Tech entrepreneur Peter Thiel, who spoke at the 2020 Republican National Convention, is bankrolling Vance’s candidacy with a $10 million investment in a pro-Vance super PAC. In 2016, Thiel reportedly hosted a private dinner with Kevin Deanna, a prominent white nationalist who wrote for anti-immigrant, white nationalist websites under pseudonyms.
As someone who lived in all four of Kentucky’s area codes before graduating college (from Morehead State University in Eastern Kentucky), I can confidently say J.D. Vance’s knowledge of what afflicts the white working class in Appalachia is extremely limited. Rather than Elegy‘s diagnosis of laziness and a lack of traditional conservative values, what really plagues working class residents of Kentucky and Ohio is much more simple — capitalism. Which is something a venture capitalist with billionaire backing like J.D. Vance will likely never admit.
In his 2007 book “Deer Hunting with Jesus,” author Joe Bageant laid out how capitalism has so thoroughly decimated the lives of the residents of his rural Virginia hometown that their dreams and sense of self-worth have evaporated to almost nothing.
“Tommy is a guy who often cannot get forty hours’ work at a living wage and has to scramble for a nickel more an hour, then kid himself that opportunity is knocking at his door. I know these things because he’s a relative of mine. And like many others in my family, he was taught by his experience in American society that he is not worthy of a traditional house or decent treatment in the labor market or a living wage,” Bageant wrote. “The relentless, autocratic, blue-collar American workplace has ground these people down, rendered them unable to imagine the kind of self-determination their World War Two-era daddies had.”
Rather than Vance, Americans who are truly interested in understanding the struggles of working-class Americans in Appalachia should instead look across the Ohio River to Charles Booker, a Kentucky Democrat who also declared his Senate candidacy this week. Booker is a former state lawmaker who represented one of the poorest districts in the Kentucky General Assembly. He very nearly won the Democratic nomination for US Senate in 2020 while running on an unapologetically pro-working class platform that included Medicare for All and the Green New Deal.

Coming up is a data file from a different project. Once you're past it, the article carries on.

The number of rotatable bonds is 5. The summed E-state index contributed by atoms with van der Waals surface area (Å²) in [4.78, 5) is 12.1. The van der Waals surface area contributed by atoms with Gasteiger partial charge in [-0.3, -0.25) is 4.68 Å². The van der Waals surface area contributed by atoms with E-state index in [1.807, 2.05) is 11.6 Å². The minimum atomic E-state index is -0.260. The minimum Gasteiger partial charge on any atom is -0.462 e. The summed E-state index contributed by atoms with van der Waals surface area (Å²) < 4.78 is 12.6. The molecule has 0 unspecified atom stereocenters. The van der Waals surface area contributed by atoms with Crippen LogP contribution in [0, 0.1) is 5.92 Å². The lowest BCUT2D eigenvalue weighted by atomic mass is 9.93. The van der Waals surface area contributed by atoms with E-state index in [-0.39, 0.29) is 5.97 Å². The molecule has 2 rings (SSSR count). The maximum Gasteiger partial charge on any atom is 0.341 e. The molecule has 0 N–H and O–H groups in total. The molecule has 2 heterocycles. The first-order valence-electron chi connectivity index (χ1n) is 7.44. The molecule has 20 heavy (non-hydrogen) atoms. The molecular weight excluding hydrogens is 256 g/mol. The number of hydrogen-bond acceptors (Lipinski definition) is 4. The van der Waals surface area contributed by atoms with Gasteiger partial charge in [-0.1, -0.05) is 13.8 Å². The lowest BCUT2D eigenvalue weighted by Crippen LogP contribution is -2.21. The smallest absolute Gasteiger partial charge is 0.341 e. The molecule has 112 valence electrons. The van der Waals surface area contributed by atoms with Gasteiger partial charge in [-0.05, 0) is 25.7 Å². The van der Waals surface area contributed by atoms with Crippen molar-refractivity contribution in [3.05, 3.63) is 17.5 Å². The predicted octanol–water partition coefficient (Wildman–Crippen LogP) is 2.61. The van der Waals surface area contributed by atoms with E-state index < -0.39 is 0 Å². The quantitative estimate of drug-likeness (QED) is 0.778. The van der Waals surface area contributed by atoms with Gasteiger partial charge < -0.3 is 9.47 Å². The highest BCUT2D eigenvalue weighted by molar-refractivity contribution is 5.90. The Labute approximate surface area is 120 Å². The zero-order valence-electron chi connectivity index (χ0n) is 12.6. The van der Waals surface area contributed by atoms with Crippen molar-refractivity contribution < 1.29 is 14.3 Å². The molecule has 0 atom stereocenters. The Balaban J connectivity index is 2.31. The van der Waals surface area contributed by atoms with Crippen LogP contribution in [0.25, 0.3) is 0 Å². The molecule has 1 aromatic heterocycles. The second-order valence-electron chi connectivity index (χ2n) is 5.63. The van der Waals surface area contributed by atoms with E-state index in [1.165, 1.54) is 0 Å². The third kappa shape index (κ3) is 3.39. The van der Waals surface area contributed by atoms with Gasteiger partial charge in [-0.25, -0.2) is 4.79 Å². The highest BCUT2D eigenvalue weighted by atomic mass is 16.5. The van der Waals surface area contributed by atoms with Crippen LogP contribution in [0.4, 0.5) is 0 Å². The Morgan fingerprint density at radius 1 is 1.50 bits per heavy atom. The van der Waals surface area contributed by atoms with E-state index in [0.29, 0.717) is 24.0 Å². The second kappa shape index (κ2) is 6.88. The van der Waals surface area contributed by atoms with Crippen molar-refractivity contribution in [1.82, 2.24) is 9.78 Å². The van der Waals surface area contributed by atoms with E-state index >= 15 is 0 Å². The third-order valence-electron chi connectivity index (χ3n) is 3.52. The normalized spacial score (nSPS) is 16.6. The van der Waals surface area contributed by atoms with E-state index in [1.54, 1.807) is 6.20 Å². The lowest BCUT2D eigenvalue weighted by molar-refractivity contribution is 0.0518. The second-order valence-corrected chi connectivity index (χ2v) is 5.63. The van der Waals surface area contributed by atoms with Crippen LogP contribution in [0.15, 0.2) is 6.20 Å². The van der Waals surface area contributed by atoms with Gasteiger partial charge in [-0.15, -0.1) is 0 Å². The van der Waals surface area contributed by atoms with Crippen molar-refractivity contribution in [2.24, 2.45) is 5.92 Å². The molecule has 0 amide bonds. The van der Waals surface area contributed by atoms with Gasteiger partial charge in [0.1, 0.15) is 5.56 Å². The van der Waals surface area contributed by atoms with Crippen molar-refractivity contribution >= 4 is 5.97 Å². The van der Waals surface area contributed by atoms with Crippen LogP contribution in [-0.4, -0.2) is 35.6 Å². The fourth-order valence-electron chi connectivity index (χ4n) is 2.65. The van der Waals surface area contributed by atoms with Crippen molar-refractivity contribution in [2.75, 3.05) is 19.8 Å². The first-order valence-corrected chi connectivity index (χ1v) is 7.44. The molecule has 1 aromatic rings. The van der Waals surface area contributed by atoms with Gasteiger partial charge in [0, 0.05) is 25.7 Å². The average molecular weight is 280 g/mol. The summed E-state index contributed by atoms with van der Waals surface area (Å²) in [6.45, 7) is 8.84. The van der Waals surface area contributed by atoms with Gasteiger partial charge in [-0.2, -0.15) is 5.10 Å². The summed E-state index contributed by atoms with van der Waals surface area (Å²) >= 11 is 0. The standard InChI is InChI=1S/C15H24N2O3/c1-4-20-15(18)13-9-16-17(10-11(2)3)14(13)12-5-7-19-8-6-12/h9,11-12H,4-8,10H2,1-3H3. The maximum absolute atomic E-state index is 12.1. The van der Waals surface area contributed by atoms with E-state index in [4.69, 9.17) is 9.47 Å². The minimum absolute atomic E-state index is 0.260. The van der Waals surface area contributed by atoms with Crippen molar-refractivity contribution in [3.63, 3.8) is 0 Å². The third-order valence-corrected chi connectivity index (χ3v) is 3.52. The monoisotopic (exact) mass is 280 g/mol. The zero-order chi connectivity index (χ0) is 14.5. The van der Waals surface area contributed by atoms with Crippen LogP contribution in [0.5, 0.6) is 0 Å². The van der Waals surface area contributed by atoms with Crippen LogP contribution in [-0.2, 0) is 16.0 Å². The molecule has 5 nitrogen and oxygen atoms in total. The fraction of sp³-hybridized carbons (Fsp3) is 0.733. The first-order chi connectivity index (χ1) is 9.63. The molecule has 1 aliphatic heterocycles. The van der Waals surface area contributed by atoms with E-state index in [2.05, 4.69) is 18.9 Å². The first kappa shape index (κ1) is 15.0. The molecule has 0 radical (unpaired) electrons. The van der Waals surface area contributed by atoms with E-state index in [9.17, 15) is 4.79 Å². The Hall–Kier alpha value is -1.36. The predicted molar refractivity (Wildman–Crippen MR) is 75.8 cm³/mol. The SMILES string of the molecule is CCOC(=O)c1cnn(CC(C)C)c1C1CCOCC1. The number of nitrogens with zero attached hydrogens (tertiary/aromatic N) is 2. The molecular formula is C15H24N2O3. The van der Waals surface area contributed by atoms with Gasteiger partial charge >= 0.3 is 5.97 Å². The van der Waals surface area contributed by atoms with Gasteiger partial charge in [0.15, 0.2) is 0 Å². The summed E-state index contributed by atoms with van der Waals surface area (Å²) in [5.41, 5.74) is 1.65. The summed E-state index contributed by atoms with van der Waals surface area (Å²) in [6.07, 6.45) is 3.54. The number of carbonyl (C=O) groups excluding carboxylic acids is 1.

Whereas Charles Booker represents the hollers of the 606 area code devastated by opioid addiction, the overworked and underpaid Toyota and 3M factory workers in the 859 area code, and the hardscrabble hoods of the 502 area code, it sure feels like Vance represents the cold, calculated capitalism championed by the Silicon Valley and Ivy League elite.
Vance’s road to the US Senate will be fraught with difficulty, given the number of high-profile Republican candidates all vying for an endorsement from former President Trump, and additional opposition in the general election from one of the several Democrats running. But given his toxic views and wealthy funders, his candidacy should not be taken lightly.
Carl Gibson is a freelance journalist and columnist. Follow him on Twitter @crgibs.